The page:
How to ensure a smooth(er) building alteration
Contemplating a building alteration to your home? Attorney Albert van der Bilt, who specialises in construction law, offers some tips on how to avoid misunderstandings with your building contractor.
It is not unheard of or uncommon for the average homeowner, either as result of necessity, careful planning or an inexplicable rush of blood to the head, to decide to embark on a house improvement or extension project.
For a homeowner with the necessary expertise, knowledge and management abilities, this could be done by direct appointment of labour working under personal supervision. For the fortunate souls who have these abilities this is invariably the cheapest option. The other alternative is to appoint an architect or draughtsman (or designing your own extension or alteration) and appointing a contractor to do the work.
Finding a contractor
Once the plans have been approved by all requisite authorities, the real difficulty begins.
Finding the correct building contractor on multi-million Rand projects such as in the public sector is normally done by tender process. Your average homeowner does not have the finances or administrative ability to conduct such a process, and normally follows a fairly messy process of referrals and perusing advertising to contact a contractor who will then provide a quotation reflecting what he will charge to do the alterations. This unfortunately is only the tip of the iceberg, and horror stories abound of lost money, endless construction problems and unfulfilled expectations with the contractor appointed.
The terms of your agreement with your contractor are broadly covered under what the ancient Romans called a “works contract”. These provisions apply automatically once you and the contractor agree that he will do the specified work at an agreed price. It provides that the work must be done in the proper and workmanlike manner, and that you must pay for same.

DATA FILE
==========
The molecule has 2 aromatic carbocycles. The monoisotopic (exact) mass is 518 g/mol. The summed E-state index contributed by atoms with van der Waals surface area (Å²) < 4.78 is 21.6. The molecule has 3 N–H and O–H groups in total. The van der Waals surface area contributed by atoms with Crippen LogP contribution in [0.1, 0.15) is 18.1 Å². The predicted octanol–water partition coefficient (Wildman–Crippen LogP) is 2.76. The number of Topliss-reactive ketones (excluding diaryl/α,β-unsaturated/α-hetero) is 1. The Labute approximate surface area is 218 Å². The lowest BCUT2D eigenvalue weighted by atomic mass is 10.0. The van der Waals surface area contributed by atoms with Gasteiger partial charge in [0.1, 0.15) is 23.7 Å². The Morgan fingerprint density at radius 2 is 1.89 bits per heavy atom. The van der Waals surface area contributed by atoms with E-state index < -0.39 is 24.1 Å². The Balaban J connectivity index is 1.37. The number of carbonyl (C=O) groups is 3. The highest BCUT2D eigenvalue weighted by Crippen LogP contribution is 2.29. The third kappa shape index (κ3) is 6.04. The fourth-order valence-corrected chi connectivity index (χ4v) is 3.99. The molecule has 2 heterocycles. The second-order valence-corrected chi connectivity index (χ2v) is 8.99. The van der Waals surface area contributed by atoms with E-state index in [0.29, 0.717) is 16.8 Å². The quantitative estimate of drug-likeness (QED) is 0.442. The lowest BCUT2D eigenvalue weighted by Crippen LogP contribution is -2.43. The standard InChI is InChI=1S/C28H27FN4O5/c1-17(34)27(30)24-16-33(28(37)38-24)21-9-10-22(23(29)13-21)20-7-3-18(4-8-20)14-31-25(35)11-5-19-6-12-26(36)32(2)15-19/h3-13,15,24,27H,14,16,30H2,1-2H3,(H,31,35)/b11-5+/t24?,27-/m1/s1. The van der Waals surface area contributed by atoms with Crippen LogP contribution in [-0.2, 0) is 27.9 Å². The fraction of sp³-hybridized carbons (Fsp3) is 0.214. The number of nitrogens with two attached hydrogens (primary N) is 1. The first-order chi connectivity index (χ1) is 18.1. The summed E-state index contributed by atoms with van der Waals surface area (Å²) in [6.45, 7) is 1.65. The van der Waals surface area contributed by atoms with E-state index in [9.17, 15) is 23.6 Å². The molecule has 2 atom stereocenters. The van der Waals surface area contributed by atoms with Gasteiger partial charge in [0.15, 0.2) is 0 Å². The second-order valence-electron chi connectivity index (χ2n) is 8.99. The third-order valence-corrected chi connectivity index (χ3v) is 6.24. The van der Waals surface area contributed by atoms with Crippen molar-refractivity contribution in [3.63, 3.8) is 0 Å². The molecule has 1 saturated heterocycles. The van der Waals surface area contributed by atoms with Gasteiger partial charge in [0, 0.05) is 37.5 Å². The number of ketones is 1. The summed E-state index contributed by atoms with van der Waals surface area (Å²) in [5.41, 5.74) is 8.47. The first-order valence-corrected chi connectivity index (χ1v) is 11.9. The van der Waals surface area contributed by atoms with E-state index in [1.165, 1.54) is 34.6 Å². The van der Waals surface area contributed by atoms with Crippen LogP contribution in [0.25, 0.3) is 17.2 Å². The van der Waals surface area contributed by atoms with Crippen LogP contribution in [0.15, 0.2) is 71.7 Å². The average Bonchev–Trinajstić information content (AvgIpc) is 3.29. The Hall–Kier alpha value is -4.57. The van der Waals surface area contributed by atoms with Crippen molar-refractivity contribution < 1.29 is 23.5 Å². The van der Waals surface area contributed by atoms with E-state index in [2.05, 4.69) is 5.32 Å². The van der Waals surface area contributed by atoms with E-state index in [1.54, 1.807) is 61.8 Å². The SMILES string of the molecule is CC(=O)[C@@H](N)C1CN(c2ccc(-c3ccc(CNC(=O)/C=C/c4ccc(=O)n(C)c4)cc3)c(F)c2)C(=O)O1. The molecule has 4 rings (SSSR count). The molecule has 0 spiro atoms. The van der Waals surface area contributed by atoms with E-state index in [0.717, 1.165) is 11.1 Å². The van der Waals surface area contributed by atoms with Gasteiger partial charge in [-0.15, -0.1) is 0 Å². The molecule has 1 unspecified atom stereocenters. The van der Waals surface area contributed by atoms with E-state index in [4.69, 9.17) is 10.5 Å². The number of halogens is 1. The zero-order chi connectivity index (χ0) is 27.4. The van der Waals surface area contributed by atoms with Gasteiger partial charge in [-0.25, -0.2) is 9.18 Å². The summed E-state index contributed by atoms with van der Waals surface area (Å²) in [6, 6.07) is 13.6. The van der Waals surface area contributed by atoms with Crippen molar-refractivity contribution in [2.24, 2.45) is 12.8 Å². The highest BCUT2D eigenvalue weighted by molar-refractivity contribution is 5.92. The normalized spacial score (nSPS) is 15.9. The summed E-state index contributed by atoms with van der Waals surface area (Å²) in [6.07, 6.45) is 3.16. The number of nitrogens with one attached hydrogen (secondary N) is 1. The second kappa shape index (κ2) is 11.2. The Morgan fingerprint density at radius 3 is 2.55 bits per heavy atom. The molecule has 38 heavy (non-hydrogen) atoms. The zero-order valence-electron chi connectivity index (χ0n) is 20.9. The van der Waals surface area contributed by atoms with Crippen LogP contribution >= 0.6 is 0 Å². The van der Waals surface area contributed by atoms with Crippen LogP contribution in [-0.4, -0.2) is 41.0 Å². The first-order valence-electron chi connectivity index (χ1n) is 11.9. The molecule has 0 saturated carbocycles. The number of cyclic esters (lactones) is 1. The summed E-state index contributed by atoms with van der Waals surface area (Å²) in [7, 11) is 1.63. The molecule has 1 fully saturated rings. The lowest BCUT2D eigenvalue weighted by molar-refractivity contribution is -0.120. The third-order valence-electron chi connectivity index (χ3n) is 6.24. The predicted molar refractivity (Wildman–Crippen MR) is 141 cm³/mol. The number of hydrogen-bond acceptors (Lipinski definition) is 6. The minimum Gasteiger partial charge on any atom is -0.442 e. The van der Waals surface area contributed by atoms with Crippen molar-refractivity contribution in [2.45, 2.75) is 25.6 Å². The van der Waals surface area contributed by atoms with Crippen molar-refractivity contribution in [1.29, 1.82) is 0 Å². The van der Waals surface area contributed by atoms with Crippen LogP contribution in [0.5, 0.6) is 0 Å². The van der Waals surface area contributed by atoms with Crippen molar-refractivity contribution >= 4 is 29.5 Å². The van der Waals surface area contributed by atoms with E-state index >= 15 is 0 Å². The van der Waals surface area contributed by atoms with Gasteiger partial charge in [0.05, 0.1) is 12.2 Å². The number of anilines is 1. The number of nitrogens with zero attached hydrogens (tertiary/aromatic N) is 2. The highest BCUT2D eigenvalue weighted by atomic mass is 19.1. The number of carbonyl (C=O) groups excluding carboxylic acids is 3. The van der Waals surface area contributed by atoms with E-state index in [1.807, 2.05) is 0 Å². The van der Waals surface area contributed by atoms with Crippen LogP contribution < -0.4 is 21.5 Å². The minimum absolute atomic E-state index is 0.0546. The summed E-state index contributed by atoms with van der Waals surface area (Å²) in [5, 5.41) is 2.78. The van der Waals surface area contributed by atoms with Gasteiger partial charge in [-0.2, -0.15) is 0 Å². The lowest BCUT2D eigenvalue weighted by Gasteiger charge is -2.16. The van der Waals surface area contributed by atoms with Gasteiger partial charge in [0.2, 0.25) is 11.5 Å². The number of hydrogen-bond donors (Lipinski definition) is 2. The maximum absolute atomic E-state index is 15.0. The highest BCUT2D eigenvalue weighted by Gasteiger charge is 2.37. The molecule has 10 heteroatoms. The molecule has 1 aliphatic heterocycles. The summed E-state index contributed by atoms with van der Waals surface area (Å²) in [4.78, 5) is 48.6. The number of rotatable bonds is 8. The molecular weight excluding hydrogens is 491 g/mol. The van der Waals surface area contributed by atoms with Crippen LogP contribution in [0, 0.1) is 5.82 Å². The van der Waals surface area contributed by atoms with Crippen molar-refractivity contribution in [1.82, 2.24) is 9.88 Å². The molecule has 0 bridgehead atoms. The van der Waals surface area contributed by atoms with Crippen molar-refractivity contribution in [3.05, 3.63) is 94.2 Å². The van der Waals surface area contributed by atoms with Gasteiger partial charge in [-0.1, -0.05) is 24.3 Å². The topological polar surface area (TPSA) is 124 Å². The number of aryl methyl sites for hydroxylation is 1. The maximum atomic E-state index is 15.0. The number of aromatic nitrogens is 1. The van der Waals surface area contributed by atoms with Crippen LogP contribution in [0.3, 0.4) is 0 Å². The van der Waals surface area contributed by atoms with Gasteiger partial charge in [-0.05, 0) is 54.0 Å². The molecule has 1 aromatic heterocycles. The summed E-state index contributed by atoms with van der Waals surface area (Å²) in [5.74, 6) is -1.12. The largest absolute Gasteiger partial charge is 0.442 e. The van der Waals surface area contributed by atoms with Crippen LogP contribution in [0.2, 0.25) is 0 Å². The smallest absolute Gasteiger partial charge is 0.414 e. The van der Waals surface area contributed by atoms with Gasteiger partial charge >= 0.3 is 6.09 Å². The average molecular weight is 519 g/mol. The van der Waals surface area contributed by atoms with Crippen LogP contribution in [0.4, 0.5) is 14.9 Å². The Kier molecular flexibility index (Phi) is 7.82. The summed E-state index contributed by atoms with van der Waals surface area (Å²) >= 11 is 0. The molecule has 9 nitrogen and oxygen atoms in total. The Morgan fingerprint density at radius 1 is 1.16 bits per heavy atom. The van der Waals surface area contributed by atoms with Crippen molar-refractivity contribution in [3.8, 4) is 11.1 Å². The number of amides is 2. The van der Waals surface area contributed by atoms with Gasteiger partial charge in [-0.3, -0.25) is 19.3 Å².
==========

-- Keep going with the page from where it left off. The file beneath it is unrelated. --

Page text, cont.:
Unfortunately, aspects such as time of commencement, time of completion and structured payments are NOT dealt with in the common law Works Contract, which relies on the rather subjective default of “reasonableness”! Even more importantly, any variation to what was initially planned or drawn effectively requires an additional contract for any change to be effected. No effective mechanisms to deal with unhappiness on the part of either party or even breach of the contract, are provided for outside of recourse to lawyers and courts.
Some contractors will have their own standard form of agreement, unfortunately often speckled with outrageous clauses in their favour.
Minor Works agreement
In South Africa an institution known as the Joint Building Contracts Commission has drafted a very effective “Minor Works Agreement” for use in the building industry. It clearly specifies the duties of the employer (yourself) and the contractor, methods and procedures of how to deal with disputes and time periods in which the work must commence and be finalised. A cheap(er) dispute resolution mechanism than the court system is also provided for in the Minor Works Agreement, in the form of adjudication
In respect of payments, it regulates what amounts are to be paid and when, and if required retention of part of the payments to be paid as security for work not properly done.
Your diagrams, specifications and drawings should clearly indicate must be done and will be known as the “scope of works”. Most importantly, should you require amendments to your initial plans which do not deviate substantially from what was initially agreed, the agreement will give you the right to instruct the contractor to do this, subject of course to your paying for the variations at an agreed rate or an appropriate rate for similar work done under similar circumstances at the time. This is not provided for in the common law Works Contract.
The document is straightforward, and obtainable from the SA Institute of Civil Engineers in Midrand, and well worth looking at prior to appointing a contractor.
Albert van der Bilt, Construction Law specialist. 083 414 5927 / email@example.com